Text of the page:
The thrill of the feat

Passion for marathons more about fun than times, medals

by Doug Gorman

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Arlene Nicholas Saffian, a native of Trinidad and the events/volunteers coordinator at the Cancer Centers of America in Newnan, has accumulated her share of marathon medals from national events while also running in the Boston Marathon this past April. But her passion for the sport supersedes the accolades achieved from running. 

Running isn't just Arlene Nicholas Saffian's passion. It's a way of life for the 46-year-old Trinidad native who now calls Coweta County home.

Nicholas Saffian has already completed nine marathons this year, and plans on running in at least 11 more of the grueling long-distance, 26-mile races, before the end of 2014.

While an active runner since her teenage years, she didn't catch the bug for marathoning until after she turned 40.

Yet for Nicholas Saffian, the time it takes to complete a race isn't nearly as important as soaking in the experience. She looks at running the same way many people view a brisk stroll in the park, often getting in 10-miles before work in the morning, and sometimes six more after work as a regular part of her day.

In a typical week, Nicholas Saffian logs close to 80 miles.

'I don't worry about my time, or how fast I am going,' she said. 'It's just a challenge to get out there and do it. There are so many health benefits to running.'

The health industry has become as much of her life, having spent nearly a decade with the Cancer Centers of America. She moved to Newnan from the Philadelphia location when its Southeastern Regional Medical Center opened in 2012 on the bypass across from Ashley Park.

Despite her busy schedule as events and volunteer coordinator for the Cancer Center, there is still plenty of time to travel and compete in the many marathons around the country.

'I have always been a runner,' she said. 'I was a sprinter in high school. After that I was just running for fun and to stay in shape.'

The passion soon ballooned into tackling marathon. While the challenge of running a 26-mile race is impressive enough, Nicholas Saffian didn't stop there.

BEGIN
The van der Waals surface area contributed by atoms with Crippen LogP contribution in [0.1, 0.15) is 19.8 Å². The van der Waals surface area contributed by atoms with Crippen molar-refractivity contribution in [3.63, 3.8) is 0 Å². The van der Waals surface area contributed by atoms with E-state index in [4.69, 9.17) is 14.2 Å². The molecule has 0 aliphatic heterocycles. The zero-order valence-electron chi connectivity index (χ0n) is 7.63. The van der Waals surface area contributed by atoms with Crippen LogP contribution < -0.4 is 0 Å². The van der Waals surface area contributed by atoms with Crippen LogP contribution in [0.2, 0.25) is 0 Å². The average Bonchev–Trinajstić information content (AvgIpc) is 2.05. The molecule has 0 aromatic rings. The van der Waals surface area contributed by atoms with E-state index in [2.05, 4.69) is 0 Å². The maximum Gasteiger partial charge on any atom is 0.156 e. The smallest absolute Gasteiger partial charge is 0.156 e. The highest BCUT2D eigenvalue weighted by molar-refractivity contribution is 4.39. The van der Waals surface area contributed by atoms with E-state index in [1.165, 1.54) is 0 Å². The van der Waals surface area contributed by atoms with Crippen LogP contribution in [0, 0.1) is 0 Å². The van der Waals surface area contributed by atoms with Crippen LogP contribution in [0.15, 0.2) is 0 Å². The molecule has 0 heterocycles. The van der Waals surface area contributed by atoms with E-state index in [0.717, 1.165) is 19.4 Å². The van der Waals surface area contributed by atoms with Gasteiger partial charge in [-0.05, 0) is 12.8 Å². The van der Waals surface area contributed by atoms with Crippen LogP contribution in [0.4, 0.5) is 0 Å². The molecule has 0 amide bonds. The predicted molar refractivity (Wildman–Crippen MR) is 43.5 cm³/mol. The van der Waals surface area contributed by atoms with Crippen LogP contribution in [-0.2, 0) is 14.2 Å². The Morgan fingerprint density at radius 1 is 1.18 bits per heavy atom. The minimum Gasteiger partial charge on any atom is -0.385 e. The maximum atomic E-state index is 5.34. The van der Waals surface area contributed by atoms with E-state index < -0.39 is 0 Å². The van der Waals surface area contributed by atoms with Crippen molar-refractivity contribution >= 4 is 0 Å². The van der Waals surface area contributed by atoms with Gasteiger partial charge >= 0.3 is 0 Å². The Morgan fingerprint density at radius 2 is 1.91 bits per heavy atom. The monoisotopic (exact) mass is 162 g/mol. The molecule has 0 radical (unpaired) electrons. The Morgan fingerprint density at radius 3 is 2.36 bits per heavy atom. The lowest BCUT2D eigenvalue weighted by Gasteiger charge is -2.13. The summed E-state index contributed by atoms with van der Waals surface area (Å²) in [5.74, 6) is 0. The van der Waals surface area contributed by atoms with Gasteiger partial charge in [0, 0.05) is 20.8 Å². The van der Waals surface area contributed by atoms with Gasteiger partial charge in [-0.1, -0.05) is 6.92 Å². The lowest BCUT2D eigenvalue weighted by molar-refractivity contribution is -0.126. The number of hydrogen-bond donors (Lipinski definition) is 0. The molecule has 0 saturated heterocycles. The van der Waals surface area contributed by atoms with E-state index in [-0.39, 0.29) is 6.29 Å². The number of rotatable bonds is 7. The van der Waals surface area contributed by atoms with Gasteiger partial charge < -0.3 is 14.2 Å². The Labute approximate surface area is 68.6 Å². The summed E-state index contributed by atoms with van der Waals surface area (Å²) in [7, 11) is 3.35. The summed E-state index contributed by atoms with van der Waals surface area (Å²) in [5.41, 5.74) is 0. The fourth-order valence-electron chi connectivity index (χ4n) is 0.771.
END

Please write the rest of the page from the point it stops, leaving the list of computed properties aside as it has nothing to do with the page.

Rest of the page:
She took on the more demanding ultramarathon in 2010, running in three of the extra-long events.

Those races are often held over cross-country terrain and push competitors for more than 30-miles.

The novice marathon runner turned in one of her most impressive performances in 2010 at the Blues Cruise 50K Trail in Pennsylvania, finishing the race in just over seven hours.

By far her biggest challenge came when she ran a 40-mile race (64.3K) in nearby Pine Mountain last December, crossing in eight hours.

Still, her biggest goal was to get into some of the more prominent road marathons.

'I really wanted to run road marathons,' she said. ' Somebody was selling their bib to the Philadelphia marathon (in 2010) so I got to run in that one, and I finished in 3 hours and 50 minutes.'

From then on she was hooked.

'That's when I realized, hey, I can run marathons. I have been running almost one or two month every year since then.'

This year's marathon schedule started in January when she entered a 26-mile race in Charleston, completing it with a time of 3:45.

Her running trips have also included one back in Trinidad.

'There is a lot of traveling involved, and it can get expensive, I don't have a sponsor, but it is just something I love to do I certainly wanted to run in my home country.'

She turned in her best time so far this year at the Mercedes Benz Marathon in Birmingham, completing the race in 3:35.

Nicholas Saffian laced up her running shoes to compete in the most famous 26 mile run of them all- the Boston Marathon.

She competed in that race for the first time in April, running the course just one year after a bombing exploded near the finish line killing three people and hurting more than 260 runners and spectators.